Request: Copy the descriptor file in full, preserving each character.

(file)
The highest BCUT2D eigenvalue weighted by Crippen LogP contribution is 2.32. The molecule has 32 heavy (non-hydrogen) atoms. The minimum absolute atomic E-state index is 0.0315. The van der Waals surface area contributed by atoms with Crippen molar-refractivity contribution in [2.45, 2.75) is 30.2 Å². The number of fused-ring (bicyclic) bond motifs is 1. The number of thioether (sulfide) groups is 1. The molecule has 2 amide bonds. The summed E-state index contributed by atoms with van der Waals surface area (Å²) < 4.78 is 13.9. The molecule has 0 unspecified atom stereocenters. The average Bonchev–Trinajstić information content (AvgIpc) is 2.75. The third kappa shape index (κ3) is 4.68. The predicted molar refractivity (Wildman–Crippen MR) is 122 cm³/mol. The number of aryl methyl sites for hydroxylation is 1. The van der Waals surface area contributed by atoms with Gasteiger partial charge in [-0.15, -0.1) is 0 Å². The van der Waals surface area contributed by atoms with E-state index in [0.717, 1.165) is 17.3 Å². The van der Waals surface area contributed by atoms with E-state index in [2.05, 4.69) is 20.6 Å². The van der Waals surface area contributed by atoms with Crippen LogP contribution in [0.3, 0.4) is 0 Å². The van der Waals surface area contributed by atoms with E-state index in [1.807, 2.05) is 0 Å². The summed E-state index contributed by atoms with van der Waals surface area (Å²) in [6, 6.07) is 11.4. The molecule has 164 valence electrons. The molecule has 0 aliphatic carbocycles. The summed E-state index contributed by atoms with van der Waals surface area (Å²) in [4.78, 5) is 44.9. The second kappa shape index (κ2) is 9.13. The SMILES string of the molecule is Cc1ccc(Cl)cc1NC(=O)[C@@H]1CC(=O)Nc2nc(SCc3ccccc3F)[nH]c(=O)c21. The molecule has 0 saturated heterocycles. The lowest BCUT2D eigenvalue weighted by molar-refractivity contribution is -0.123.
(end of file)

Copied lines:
The highest BCUT2D eigenvalue weighted by Crippen LogP contribution is 2.32. The molecule has 32 heavy (non-hydrogen) atoms. The minimum absolute atomic E-state index is 0.0315. The van der Waals surface area contributed by atoms with Crippen molar-refractivity contribution in [2.45, 2.75) is 30.2 Å². The number of fused-ring (bicyclic) bond motifs is 1. The number of thioether (sulfide) groups is 1. The molecule has 2 amide bonds. The summed E-state index contributed by atoms with van der Waals surface area (Å²) < 4.78 is 13.9. The molecule has 0 unspecified atom stereocenters. The average Bonchev–Trinajstić information content (AvgIpc) is 2.75. The third kappa shape index (κ3) is 4.68. The predicted molar refractivity (Wildman–Crippen MR) is 122 cm³/mol. The number of aryl methyl sites for hydroxylation is 1. The van der Waals surface area contributed by atoms with Gasteiger partial charge in [-0.15, -0.1) is 0 Å². The van der Waals surface area contributed by atoms with E-state index in [0.717, 1.165) is 17.3 Å². The van der Waals surface area contributed by atoms with E-state index in [2.05, 4.69) is 20.6 Å². The van der Waals surface area contributed by atoms with Crippen LogP contribution in [0.3, 0.4) is 0 Å². The van der Waals surface area contributed by atoms with E-state index in [1.807, 2.05) is 0 Å². The summed E-state index contributed by atoms with van der Waals surface area (Å²) in [6, 6.07) is 11.4. The molecule has 164 valence electrons. The molecule has 0 aliphatic carbocycles. The summed E-state index contributed by atoms with van der Waals surface area (Å²) in [4.78, 5) is 44.9. The second kappa shape index (κ2) is 9.13. The SMILES string of the molecule is Cc1ccc(Cl)cc1NC(=O)[C@@H]1CC(=O)Nc2nc(SCc3ccccc3F)[nH]c(=O)c21. The molecule has 0 saturated heterocycles. The lowest BCUT2D eigenvalue weighted by molar-refractivity contribution is -0.123.